Take Huawei (pronounced WAH-way), for instance. The Chinese telecom equipment maker has grown into one of the world’s largest, selling products first in developing countries, such as Brazil and Mexico, and later in European markets, such as Ireland and Finland. But it’s now also going after the consumer market, too, selling cheap smartphone handset devices to lower income consumers in countries ranging from Nigeria to the United States. Huawei hopes to become one of the world’s top three handset brands by the year 2015. Even if it’s a long way from there now (“I think it’s called a Maui,” one consumer told a Wall Street Journal reporter), the company saw its global handset market share nearly double last year, from 1.3 to 2.4 percent, according to the research firm Gartner.
The primary audience for Steenkamp’s book, of course, is managers at emerging market firms looking to expand their products or services to developed markets. In addition to outlining eight key strategies for doing so, Steenkamp shares some critical lessons from the brands that have already begun to make these moves.
For one, patience counts. This is a gradual process that might end up being measured in generations rather than years. Those who try to move too fast too early can fail. In addition, far too many of these managers don’t understand the fickle relationship that U.S. and European consumers have with the brand they buy. “They think too often that brands are about functional quality,” he said, “whereas to be successful in the United States, a brand has to evoke an emotion.”
Steenkamp’s book is also designed to be a wakeup call for managers in companies from developed markets who don’t yet see the threat that their overseas competitors pose. By outlining strategies that these opponents might take, Steenkamp hopes executives will better understand what moves their competitors might make next, as well as what kind of potential exists for acquisition targets in emerging markets.
What’s more, it’s not just people who work for companies based in India and China these days who are trying to expand new brands to the United States and Europe. More and more global companies are practicing “reverse innovation,” launching new products first in emerging markets and then trying to expand them back into their home countries. For instance, Steenkamp points to denizen, a value priced line of jeans started by Levi’s in Asia that is now being introduced (launched in Target in July 2011) to the United States. “These companies are truly global product developers,” Steenkamp said. “They’re harnessing the best ideas around the world.”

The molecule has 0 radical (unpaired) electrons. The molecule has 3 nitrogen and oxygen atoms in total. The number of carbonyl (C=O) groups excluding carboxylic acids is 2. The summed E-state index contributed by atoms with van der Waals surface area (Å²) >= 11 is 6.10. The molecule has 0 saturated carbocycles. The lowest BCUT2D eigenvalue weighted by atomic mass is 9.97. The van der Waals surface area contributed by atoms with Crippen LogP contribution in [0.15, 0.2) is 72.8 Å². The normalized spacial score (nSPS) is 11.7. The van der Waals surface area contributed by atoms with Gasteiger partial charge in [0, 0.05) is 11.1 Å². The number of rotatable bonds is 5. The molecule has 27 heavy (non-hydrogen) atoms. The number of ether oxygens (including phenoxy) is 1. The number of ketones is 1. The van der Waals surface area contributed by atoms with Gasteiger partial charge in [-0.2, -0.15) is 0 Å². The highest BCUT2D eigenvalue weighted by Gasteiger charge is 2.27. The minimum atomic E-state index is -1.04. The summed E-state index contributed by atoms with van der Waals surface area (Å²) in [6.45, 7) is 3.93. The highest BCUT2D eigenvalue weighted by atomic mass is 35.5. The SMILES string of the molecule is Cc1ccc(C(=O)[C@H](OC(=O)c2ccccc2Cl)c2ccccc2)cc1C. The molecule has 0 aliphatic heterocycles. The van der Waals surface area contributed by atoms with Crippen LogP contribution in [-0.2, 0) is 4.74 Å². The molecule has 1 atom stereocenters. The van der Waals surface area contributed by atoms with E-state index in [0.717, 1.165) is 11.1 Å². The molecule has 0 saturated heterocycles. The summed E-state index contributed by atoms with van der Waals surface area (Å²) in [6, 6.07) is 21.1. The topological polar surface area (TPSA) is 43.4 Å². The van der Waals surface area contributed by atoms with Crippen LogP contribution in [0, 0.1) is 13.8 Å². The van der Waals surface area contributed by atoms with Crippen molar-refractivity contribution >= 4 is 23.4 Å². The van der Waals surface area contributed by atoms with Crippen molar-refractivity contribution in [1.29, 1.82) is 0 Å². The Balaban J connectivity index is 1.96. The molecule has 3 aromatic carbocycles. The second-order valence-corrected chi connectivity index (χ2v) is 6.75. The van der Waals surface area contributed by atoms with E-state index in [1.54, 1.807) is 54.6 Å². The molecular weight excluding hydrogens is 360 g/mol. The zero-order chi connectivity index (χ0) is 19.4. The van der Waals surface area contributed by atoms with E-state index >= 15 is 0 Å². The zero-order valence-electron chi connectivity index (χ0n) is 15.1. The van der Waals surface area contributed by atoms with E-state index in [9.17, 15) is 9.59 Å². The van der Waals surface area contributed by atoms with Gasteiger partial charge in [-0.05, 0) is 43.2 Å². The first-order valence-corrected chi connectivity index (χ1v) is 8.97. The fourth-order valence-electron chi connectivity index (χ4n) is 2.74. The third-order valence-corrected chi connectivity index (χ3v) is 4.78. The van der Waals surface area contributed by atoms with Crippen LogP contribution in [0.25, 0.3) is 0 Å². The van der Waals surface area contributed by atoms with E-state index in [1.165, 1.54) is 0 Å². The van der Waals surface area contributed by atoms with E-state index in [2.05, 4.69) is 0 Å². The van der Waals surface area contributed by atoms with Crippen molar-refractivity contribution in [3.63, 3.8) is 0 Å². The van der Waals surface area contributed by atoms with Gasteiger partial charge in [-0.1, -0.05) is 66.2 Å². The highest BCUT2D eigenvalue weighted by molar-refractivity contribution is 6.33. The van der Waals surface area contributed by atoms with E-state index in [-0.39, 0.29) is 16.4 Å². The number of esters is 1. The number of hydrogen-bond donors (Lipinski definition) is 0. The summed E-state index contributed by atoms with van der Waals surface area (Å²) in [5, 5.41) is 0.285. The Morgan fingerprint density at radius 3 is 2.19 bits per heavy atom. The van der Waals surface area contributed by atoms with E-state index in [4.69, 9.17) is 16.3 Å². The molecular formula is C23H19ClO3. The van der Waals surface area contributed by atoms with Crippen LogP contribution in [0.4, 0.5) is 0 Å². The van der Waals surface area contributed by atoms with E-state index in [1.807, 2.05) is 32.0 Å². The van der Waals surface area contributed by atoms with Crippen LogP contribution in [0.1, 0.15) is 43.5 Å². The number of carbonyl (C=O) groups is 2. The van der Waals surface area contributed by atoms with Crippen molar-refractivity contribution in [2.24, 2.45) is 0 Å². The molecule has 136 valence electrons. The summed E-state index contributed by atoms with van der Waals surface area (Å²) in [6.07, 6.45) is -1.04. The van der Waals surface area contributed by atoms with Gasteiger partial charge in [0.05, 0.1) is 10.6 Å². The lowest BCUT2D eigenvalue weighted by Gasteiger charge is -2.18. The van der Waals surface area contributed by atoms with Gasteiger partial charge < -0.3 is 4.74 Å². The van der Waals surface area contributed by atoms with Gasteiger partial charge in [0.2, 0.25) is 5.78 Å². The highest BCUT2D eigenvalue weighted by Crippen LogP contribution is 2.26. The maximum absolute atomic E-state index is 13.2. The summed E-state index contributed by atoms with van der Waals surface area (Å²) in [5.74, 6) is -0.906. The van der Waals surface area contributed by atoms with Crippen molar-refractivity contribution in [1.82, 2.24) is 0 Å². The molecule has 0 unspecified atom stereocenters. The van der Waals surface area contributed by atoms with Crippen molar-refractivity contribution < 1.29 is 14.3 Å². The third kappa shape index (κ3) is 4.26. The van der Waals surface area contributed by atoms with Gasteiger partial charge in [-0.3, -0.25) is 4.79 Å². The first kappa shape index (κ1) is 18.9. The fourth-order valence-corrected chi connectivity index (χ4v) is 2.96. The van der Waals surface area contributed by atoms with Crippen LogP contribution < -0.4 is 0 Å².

Steenkamp believes consumers, too, will increasingly be looking for the best brands around the world, no matter where they originate.
“The brand equity of brands from these emerging markets is lagging behind the actual quality of what they deliver,” said Steenkamp. And it’s only a matter of time before they catch up.
Here are the eight paths for emerging-market brands to go global described by Steenkamp and Kumar in “Brand Breakout.”
1. Business to consumer: Leverage B2B strength in B2C markets.
By building a B2B brand first, managers can start to build a platform for expansion, developing name recognition and attracting first-rate talent. When the company is ready to start marketing to consumers — often in an adjacent product category — it has more of a foundation on which to build. Example: Indian tractor maker Mahindra & Mahindra.
2. Asian tortoise: Migrate to higher quality and brand premium.
Brands that start by entering a developed market on the low end can slowly build brand recognition and economies of scale over time in order to improve quality and raise prices. When they’re ready to go after the premium market, these brands typically introduce a separate premium brand that’s distinct from the original one. Example: Chinese major appliance manufacturer Haier.
3. Diaspora: Follow emigrants into the world.
As a global market leads to unprecedented numbers of people not living in their native countries, companies can enter developed markets by going after ethnic groups first. Over time, the brand might attract Western customers, too. Example: Filipino company Jollibee.
4. Brand acquisition: Buy global brands from Western multinationals.
An emerging market company acquires a Western company, a move that allows it to “buy in” to the developed market and gain both an instant international reputation and access to distribution channels in the process. Example: Chinese computer maker Lenovo, which bought IBM’s PC group in 2004.
5. National champion: Leverage strong support from the state.
A company is championed by the state and receives subsidies or preferential treatment, such as state resources to expand both domestically and, subsequently, internationally. There is plenty of evidence that this pathway does not always produce winning brands. Example: Dubai (United Arab Emirates) airline Emirates.
6. Natural resources: Brand commodities in four steps.
A brand can be created for natural resources, standing in as both a quality guarantee and a provider of emotional satisfaction. Often, it’s done by either explicitly linking it to a country or by branding the commodity itself. Example: South African company De Beers.
7. Cultural response: Position on positive cultural myths.
Because Western consumers often associate different emerging markets with certain positive attributes, an apparent weakness can actually be turned into a strength. Example: Brazilian company Natura, which capitalizes on Brazil’s image of beautiful, untamed nature and biodiversity.
8. Positive campaign: Overcome negative associations of the country-of-origin.
Rather than flaunting their nationality, companies that use this approach deliberately repress their country of origin, either by hiding it or attacking the stereotype that developed-market consumers have of their countries. Example: Mexican beer company Cerveceria Modelo (Corona beer).
Jan-Benedict E.M. Steenkamp is the Knox Massey Distinguished Professor of Marketing and Area Chair of Marketing.